PF Gold
P: 1,159
 Quote by TobyC I don't think I've used a locally flat coordinate system, that would be one in free fall, the coordinate system I'm using is at rest relative to the surface of the earth, or at least that's what I've tried to do.
By "local" coordinates I mean static SR coordinates in the local vicinity of the static observer, who observes that light locally always travels at the standard c. Such a system can however only be approximate in a region where the gravitational potential varies, as local space-time is curved. However, we can instead use a coordinate system which is flat and which locally matches local coordinates, but begins to diverge a bit further away; there is more than one possible scheme for such coordinates.

As an analogy, consider a flat map of a large part of the earth. It can be exactly accurate in scale and shape at some chosen point, but the further away one gets the more the scale or shape has to change.

I think (although I'm not sure) that you've effectively started with an expression that defines momentum relative to the map, with the result that it has an extra scale factor because of the difference between the map and the local value.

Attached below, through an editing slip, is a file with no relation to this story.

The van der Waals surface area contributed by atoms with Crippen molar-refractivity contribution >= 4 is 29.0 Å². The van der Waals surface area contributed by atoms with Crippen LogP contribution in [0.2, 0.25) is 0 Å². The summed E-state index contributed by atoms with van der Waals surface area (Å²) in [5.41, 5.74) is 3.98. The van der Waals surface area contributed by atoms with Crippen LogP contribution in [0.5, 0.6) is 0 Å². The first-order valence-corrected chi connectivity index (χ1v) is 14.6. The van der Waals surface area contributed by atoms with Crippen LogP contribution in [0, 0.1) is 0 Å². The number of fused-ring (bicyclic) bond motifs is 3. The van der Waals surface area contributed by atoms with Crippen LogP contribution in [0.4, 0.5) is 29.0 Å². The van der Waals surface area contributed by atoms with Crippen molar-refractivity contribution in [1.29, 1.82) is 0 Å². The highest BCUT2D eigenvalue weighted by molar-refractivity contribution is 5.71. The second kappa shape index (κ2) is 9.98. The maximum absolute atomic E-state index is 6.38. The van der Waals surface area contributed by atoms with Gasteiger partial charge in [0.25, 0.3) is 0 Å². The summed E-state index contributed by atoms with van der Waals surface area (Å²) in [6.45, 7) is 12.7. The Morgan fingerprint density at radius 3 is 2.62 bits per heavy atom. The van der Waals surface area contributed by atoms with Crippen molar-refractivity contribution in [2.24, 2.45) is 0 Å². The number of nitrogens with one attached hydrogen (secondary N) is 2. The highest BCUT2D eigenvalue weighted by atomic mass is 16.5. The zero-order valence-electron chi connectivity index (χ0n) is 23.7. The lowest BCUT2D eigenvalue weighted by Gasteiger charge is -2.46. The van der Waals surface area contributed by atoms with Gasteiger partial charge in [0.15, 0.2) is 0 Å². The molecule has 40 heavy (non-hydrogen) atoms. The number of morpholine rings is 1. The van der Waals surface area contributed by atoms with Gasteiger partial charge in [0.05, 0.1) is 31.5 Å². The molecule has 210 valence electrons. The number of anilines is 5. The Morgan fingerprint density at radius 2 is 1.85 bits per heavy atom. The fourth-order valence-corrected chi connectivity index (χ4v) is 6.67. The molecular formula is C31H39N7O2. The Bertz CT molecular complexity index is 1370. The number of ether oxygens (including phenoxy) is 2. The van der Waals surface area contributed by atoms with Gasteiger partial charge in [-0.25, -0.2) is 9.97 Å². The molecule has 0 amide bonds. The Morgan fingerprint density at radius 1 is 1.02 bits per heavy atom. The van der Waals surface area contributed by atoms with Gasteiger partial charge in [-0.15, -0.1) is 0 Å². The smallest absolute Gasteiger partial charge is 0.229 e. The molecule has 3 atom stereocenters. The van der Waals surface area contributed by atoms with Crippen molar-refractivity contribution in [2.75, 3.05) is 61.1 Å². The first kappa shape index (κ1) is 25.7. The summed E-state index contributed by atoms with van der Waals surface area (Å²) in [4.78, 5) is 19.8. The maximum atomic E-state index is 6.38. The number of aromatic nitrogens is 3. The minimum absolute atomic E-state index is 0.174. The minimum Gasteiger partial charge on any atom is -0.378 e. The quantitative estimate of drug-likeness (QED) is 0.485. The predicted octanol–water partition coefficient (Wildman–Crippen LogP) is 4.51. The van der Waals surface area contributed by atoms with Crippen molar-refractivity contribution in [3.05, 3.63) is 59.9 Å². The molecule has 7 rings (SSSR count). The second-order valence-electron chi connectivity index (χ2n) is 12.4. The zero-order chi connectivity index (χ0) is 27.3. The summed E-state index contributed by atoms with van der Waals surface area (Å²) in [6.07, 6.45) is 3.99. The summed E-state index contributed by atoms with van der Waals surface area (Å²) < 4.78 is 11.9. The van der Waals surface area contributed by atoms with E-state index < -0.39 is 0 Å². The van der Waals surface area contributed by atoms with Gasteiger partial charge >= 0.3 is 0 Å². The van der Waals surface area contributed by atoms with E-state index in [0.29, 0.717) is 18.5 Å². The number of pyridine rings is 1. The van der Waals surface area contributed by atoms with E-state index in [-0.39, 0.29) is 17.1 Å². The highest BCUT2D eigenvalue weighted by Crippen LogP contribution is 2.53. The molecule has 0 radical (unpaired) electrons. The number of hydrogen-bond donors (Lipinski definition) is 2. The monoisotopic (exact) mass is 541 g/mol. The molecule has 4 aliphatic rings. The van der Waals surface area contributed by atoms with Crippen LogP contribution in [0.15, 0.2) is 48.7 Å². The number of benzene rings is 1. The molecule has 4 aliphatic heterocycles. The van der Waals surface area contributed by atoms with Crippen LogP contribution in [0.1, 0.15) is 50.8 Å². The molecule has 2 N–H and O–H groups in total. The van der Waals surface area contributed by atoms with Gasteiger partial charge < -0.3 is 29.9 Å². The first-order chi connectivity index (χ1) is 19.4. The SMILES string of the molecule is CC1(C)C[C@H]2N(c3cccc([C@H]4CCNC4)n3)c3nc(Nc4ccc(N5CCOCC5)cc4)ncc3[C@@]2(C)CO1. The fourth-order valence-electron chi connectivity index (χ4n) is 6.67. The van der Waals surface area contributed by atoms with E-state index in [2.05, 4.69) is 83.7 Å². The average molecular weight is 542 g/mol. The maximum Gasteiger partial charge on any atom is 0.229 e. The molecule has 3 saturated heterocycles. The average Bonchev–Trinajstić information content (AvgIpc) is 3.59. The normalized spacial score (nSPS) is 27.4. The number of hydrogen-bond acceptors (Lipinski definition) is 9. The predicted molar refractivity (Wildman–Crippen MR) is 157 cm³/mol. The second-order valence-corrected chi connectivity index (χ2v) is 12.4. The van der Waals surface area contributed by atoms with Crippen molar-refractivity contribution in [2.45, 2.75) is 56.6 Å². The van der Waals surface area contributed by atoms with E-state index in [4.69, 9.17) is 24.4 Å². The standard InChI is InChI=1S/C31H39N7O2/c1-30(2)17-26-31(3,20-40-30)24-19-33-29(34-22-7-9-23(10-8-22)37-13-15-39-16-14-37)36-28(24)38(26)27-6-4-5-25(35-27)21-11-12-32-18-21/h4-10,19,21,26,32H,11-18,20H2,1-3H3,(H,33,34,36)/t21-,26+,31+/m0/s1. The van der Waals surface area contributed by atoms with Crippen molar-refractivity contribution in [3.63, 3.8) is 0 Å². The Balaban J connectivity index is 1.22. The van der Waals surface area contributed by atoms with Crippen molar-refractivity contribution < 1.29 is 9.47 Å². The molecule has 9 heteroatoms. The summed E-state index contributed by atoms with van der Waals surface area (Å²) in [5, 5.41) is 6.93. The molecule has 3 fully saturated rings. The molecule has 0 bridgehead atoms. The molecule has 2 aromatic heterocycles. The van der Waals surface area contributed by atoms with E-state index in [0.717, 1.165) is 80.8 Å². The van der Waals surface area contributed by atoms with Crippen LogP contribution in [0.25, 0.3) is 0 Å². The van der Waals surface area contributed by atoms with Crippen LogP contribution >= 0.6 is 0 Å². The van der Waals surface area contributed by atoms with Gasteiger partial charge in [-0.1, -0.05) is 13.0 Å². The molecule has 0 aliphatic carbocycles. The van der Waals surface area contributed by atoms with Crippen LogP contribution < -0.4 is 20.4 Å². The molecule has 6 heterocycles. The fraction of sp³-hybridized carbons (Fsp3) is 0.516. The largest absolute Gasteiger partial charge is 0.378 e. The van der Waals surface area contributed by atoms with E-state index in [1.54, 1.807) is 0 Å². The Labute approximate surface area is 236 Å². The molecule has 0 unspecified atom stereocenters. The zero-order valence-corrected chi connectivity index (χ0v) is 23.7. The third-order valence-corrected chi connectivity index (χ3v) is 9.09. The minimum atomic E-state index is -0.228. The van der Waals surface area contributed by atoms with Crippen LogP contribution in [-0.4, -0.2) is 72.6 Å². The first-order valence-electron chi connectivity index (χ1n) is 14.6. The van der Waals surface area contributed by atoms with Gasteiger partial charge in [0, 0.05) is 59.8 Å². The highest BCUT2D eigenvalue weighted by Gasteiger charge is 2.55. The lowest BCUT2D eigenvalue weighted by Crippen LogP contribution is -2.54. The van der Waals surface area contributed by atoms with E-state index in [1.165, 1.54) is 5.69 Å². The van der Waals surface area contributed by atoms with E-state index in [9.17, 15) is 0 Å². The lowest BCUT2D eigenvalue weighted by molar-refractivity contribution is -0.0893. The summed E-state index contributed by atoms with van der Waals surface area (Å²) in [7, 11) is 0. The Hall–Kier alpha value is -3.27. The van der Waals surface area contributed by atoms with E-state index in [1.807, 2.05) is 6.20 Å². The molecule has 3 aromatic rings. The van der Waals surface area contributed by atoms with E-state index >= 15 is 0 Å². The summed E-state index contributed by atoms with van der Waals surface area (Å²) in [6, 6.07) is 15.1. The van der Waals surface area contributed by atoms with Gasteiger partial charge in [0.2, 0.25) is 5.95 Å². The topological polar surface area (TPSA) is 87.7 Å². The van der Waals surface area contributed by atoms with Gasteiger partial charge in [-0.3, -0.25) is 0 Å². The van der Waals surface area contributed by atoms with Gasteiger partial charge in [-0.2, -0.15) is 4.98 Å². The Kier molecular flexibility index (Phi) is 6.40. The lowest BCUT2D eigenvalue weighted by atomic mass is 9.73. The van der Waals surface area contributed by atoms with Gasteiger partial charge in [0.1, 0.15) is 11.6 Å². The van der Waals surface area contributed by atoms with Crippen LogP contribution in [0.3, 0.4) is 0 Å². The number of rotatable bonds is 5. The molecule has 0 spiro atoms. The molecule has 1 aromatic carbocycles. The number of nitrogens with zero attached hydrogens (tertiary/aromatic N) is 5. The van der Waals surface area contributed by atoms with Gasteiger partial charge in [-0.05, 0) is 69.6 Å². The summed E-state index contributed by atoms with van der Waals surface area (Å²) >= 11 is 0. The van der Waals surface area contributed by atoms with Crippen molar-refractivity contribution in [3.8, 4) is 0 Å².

P: 87
 Quote by Jonathan Scott By "local" coordinates I mean static SR coordinates in the local vicinity of the static observer, who observes that light locally always travels at the standard c. Such a system can however only be approximate in a region where the gravitational potential varies, as local space-time is curved. However, we can instead use a coordinate system which is flat and which locally matches local coordinates, but begins to diverge a bit further away; there is more than one possible scheme for such coordinates. As an analogy, consider a flat map of a large part of the earth. It can be exactly accurate in scale and shape at some chosen point, but the further away one gets the more the scale or shape has to change. I think (although I'm not sure) that you've effectively started with an expression that defines momentum relative to the map, with the result that it has an extra scale factor because of the difference between the map and the local value.
I don't think this is what I've done. The coordinate system I've used should accurately describe everything, not just local things, from the point of view of an observer stationary relative to the ground.
PF Gold
P: 1,159
 Quote by TobyC I don't think this is what I've done. The coordinate system I've used should accurately describe everything, not just local things, from the point of view of an observer stationary relative to the ground.
Yes, that's what a coordinate system is for, but it is NOT the same as the values a local observer would observe at each of the mapped points. As I've been saying, it is like a map. It can describe everything, but it cannot be the same scale and shape as the local view everywhere, because the local view is curved.